Two minutes of parasites (Plasmodium) movement.
Robert Ménard is currently setting up high quality teaching programs in West/Central Africa, in conjunction with the network of Pasteur Institutes in Africa. The goal is to deliver first class teachings sand fellowships in Africa and help the best students find their way in top African scientific institutions.
Robert Menard is investigating how the malaria parasite develops in the skin and the liver before reaching the red blood cells (the pre-rythrocytic phase). His goal with his team is to identify parasite products important for the key steps of the infection and to decipher protection mechanisms in that phase, and to identify to new protective antigens to develop a vaccine.
Malaria remains the most severe parasitic disease in the world. Half of the world population is at risk, and up to a million people die from it each year, mostly young children in Sub saharen Africa. The etiological agent for malaria is a unicellular eukaryote called Plasmodium.
The malaria infection is systematically divided in two phases. The first one, called the pre-erythrocytic one, follows the injection of parasites by the vector mosquito. During this asymptomatic phase, parasites are injected in the skin and reach the liver to invade hepatocytes and multiply into new parasitic forms which will then invade erythrocytes. The second phase, responsible for all of the symptoms and complications of the disease, corresponds to the erythrocytes infection by the parasites and goes on in repeated cycles.
The goal of Robert Ménard’s research is to better understand the pre-erythrocytic phase of the malaria infection.
Robert Ménard and his team are pursuing several research axes.
1/ They are aiming at getting a global and in situ understanding of the pre-erythrocitic phase, using a rodent model and intravital imaging tools in mouse. Those studies led him and his group to uncover multiple unexpected aspects of the infection, particularly the complete parasite development in skin cells, the infection of the lymph node draining the injection site, as well as host innate immunity escape mechanisms like the crossing of phagocytes in the skin and the liver.
2/ They are deciphering at the molecular level some essential abilities of the parasite, notably its mobility and host cell invasion abilities. Plasmodium’s mobility is unique because of its speed (several microns per second) and its type (sliding and not crawling). It is powered by an actin/myosin motor under the membrane. The parasite’s entry follows the formation of a “tight junction” between the membrane of the parasite and the host cell’s one which ties the cytoskeleton of the two cells and acts as traction point for the motor. In the last years, Ménard and his group identified crucial components of both the motor and the entry junction of the parasite.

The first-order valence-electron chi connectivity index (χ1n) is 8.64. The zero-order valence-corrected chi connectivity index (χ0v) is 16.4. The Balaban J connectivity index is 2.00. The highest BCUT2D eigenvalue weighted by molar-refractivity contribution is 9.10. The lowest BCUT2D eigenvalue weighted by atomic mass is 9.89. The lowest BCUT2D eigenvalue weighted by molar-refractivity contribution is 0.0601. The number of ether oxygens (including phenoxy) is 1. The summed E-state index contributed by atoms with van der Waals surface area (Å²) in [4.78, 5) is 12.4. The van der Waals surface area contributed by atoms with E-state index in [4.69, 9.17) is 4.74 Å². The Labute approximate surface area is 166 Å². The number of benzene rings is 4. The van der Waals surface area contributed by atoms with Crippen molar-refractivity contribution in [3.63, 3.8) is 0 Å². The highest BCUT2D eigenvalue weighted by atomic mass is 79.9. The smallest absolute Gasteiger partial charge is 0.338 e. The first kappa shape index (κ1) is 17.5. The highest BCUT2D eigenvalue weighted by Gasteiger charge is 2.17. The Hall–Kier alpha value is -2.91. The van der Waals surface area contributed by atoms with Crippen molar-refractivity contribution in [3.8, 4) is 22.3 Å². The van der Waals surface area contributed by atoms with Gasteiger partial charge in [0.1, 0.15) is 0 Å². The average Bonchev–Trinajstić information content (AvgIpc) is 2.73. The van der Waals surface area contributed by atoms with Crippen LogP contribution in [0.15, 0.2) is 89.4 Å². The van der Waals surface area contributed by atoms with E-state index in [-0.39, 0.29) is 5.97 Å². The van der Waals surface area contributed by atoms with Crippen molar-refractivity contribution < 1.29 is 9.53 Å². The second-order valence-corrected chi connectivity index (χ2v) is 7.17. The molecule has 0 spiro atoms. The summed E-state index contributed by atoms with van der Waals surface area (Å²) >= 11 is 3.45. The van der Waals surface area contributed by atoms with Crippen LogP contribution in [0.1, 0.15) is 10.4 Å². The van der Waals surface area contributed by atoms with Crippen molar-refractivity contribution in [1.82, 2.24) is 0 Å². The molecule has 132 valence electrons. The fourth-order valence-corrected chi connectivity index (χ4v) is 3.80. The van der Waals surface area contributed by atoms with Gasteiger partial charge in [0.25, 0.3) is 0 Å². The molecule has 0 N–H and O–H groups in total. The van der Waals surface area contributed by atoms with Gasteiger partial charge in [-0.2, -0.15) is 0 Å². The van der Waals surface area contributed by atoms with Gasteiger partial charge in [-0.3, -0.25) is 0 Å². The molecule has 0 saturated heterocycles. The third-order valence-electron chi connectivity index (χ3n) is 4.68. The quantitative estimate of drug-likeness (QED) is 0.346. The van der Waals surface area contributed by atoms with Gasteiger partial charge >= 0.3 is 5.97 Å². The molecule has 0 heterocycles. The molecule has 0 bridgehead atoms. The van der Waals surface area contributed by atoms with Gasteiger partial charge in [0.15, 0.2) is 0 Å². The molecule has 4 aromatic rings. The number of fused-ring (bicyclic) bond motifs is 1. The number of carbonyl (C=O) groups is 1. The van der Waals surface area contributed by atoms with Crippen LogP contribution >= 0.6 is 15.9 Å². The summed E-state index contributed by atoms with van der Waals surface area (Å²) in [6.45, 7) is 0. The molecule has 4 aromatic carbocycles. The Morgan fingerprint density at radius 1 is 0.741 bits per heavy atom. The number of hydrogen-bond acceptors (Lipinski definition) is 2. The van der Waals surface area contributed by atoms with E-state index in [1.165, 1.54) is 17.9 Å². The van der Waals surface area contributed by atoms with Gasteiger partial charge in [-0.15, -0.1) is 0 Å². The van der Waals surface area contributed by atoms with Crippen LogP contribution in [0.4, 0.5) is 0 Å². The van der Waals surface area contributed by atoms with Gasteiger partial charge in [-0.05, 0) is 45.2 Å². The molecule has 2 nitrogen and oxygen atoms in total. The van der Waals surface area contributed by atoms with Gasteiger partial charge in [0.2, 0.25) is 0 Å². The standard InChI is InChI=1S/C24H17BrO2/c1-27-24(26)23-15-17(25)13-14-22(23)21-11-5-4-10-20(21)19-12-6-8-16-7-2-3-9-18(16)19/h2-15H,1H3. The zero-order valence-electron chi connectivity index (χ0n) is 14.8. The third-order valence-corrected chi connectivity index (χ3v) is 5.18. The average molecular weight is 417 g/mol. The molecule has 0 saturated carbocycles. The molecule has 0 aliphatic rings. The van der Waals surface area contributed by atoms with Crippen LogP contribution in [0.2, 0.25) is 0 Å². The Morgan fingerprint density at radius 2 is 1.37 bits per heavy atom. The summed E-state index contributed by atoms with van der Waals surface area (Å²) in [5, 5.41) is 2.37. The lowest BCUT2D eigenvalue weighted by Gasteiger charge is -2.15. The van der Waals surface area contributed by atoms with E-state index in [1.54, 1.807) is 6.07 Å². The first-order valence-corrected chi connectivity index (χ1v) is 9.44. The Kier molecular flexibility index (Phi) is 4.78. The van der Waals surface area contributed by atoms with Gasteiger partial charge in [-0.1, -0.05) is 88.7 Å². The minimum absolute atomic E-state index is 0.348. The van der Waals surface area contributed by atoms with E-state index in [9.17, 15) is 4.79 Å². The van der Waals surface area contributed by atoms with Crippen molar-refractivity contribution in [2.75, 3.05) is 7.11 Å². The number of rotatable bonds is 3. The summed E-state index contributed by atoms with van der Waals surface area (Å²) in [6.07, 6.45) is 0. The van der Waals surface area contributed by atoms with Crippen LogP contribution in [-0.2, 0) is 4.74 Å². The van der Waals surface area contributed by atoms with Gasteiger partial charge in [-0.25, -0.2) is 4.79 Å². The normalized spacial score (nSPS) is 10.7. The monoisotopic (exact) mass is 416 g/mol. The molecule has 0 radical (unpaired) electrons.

3/ The third axis of his research is to address protective bases against the parasite pre-erythrocytic phases and to identify new vaccinal candidates. Living parasites not developping in the liver and do not cause an erythrocytic infection constitute today the most efficient vaccine against the pre-erythrocytic phase of the disease. Using a combination of genetic tools, allowing to create attenuated parasites at different stages of the infection or of their development, and imaging techniques to in vivo analyze the fate of vaccinating parasites, Ménard and his team are trying to identify the most protective parasitic stages and their corresponding antigens
Robert Ménard’s work is providing valuable insights to better fight malaria, and his research is paving the way for the development of a vaccine against a disease killing up to a million person each year worldwide.
• 1990 MD, University Paris V, France
• 1995 Ph. D. in Microbiology, Paris, France
• 1995-1998 Post-doctoral fellow, New York University School of Medicine, NYC, USA
• 1998 Appointed Group Leader, New York University School of Medicine, USA
• Howard Hughes Institute International scholar, 2000-2010
• Pasteur Vallery-Radot Prize, 2007
• Prize from the French National Academy of Sciences (Charles Louis de Saulces de Freycinet), 2001
• Jacques Pirraud award for Infectious Diseases from the Foundation for Medical Research, 1995
• Carrer Award in the Biomedical Sciences from the Burroughs Wellcome Fund, 1997
Oct 2013, Nature Reviews Microbiology
Oct 2013, Nature Communications
May 2013, Proc. Natl Acad. Sci.
Apr 2012, Nature
Aug 2011, Nature Protocols